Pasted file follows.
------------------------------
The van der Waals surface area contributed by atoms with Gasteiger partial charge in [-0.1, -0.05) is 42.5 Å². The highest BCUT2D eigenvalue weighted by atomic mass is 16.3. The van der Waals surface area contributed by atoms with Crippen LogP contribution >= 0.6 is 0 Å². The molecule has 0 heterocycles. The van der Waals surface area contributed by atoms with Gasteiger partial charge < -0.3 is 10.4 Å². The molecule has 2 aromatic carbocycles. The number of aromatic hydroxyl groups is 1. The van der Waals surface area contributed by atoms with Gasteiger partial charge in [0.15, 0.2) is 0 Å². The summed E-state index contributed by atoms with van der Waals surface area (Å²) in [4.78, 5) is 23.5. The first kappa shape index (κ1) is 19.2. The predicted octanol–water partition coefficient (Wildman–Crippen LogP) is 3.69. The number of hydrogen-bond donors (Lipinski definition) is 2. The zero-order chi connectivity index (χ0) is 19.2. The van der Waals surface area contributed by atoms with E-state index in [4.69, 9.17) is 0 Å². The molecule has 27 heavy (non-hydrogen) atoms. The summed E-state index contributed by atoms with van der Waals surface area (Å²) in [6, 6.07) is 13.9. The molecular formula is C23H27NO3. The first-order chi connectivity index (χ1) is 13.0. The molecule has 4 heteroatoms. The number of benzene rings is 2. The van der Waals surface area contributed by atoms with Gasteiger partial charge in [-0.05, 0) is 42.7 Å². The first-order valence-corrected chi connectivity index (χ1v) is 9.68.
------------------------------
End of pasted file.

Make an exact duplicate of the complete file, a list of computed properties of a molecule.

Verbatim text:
The van der Waals surface area contributed by atoms with Gasteiger partial charge in [-0.1, -0.05) is 42.5 Å². The highest BCUT2D eigenvalue weighted by atomic mass is 16.3. The van der Waals surface area contributed by atoms with Crippen LogP contribution >= 0.6 is 0 Å². The molecule has 0 heterocycles. The van der Waals surface area contributed by atoms with Gasteiger partial charge < -0.3 is 10.4 Å². The molecule has 2 aromatic carbocycles. The number of aromatic hydroxyl groups is 1. The van der Waals surface area contributed by atoms with Gasteiger partial charge in [0.15, 0.2) is 0 Å². The summed E-state index contributed by atoms with van der Waals surface area (Å²) in [4.78, 5) is 23.5. The first kappa shape index (κ1) is 19.2. The predicted octanol–water partition coefficient (Wildman–Crippen LogP) is 3.69. The number of hydrogen-bond donors (Lipinski definition) is 2. The zero-order chi connectivity index (χ0) is 19.2. The van der Waals surface area contributed by atoms with E-state index in [4.69, 9.17) is 0 Å². The molecule has 27 heavy (non-hydrogen) atoms. The summed E-state index contributed by atoms with van der Waals surface area (Å²) in [6, 6.07) is 13.9. The molecular formula is C23H27NO3. The first-order chi connectivity index (χ1) is 13.0. The molecule has 4 heteroatoms. The number of benzene rings is 2. The van der Waals surface area contributed by atoms with Gasteiger partial charge in [-0.05, 0) is 42.7 Å². The first-order valence-corrected chi connectivity index (χ1v) is 9.68.